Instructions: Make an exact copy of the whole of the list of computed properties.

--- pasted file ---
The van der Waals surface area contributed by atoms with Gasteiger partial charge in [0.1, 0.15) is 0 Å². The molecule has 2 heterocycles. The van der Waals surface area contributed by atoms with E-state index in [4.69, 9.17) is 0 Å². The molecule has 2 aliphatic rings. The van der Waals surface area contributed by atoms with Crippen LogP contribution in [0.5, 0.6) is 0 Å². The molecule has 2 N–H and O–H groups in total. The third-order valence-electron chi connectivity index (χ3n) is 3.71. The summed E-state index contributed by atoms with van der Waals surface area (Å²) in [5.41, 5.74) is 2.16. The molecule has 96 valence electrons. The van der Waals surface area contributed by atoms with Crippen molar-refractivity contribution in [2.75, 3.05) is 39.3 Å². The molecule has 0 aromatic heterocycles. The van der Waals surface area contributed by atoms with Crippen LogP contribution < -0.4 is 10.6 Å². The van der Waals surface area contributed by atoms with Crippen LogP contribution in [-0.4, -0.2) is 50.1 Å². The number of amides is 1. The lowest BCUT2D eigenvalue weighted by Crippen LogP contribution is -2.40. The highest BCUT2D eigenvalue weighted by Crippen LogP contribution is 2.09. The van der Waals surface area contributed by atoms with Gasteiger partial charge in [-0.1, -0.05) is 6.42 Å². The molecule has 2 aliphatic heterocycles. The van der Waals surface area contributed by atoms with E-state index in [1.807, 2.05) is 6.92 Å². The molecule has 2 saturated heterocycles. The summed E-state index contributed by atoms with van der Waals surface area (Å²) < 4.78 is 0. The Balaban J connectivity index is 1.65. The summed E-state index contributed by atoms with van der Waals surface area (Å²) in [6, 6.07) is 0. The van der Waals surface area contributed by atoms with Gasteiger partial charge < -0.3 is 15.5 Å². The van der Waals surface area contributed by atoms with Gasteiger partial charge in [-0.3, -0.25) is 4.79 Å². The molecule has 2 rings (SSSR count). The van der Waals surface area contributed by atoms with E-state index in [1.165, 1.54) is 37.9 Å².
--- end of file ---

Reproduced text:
The van der Waals surface area contributed by atoms with Gasteiger partial charge in [0.1, 0.15) is 0 Å². The molecule has 2 heterocycles. The van der Waals surface area contributed by atoms with E-state index in [4.69, 9.17) is 0 Å². The molecule has 2 aliphatic rings. The van der Waals surface area contributed by atoms with Crippen LogP contribution in [0.5, 0.6) is 0 Å². The molecule has 2 N–H and O–H groups in total. The third-order valence-electron chi connectivity index (χ3n) is 3.71. The summed E-state index contributed by atoms with van der Waals surface area (Å²) in [5.41, 5.74) is 2.16. The molecule has 96 valence electrons. The van der Waals surface area contributed by atoms with Crippen molar-refractivity contribution in [2.75, 3.05) is 39.3 Å². The molecule has 0 aromatic heterocycles. The van der Waals surface area contributed by atoms with Crippen LogP contribution < -0.4 is 10.6 Å². The van der Waals surface area contributed by atoms with Crippen LogP contribution in [-0.4, -0.2) is 50.1 Å². The number of amides is 1. The lowest BCUT2D eigenvalue weighted by Crippen LogP contribution is -2.40. The highest BCUT2D eigenvalue weighted by Crippen LogP contribution is 2.09. The van der Waals surface area contributed by atoms with Gasteiger partial charge in [-0.1, -0.05) is 6.42 Å². The molecule has 2 aliphatic heterocycles. The van der Waals surface area contributed by atoms with E-state index in [1.807, 2.05) is 6.92 Å². The molecule has 2 saturated heterocycles. The summed E-state index contributed by atoms with van der Waals surface area (Å²) < 4.78 is 0. The Balaban J connectivity index is 1.65. The summed E-state index contributed by atoms with van der Waals surface area (Å²) in [6, 6.07) is 0. The van der Waals surface area contributed by atoms with Gasteiger partial charge < -0.3 is 15.5 Å². The van der Waals surface area contributed by atoms with Gasteiger partial charge in [-0.3, -0.25) is 4.79 Å². The molecule has 2 rings (SSSR count). The van der Waals surface area contributed by atoms with E-state index in [1.165, 1.54) is 37.9 Å².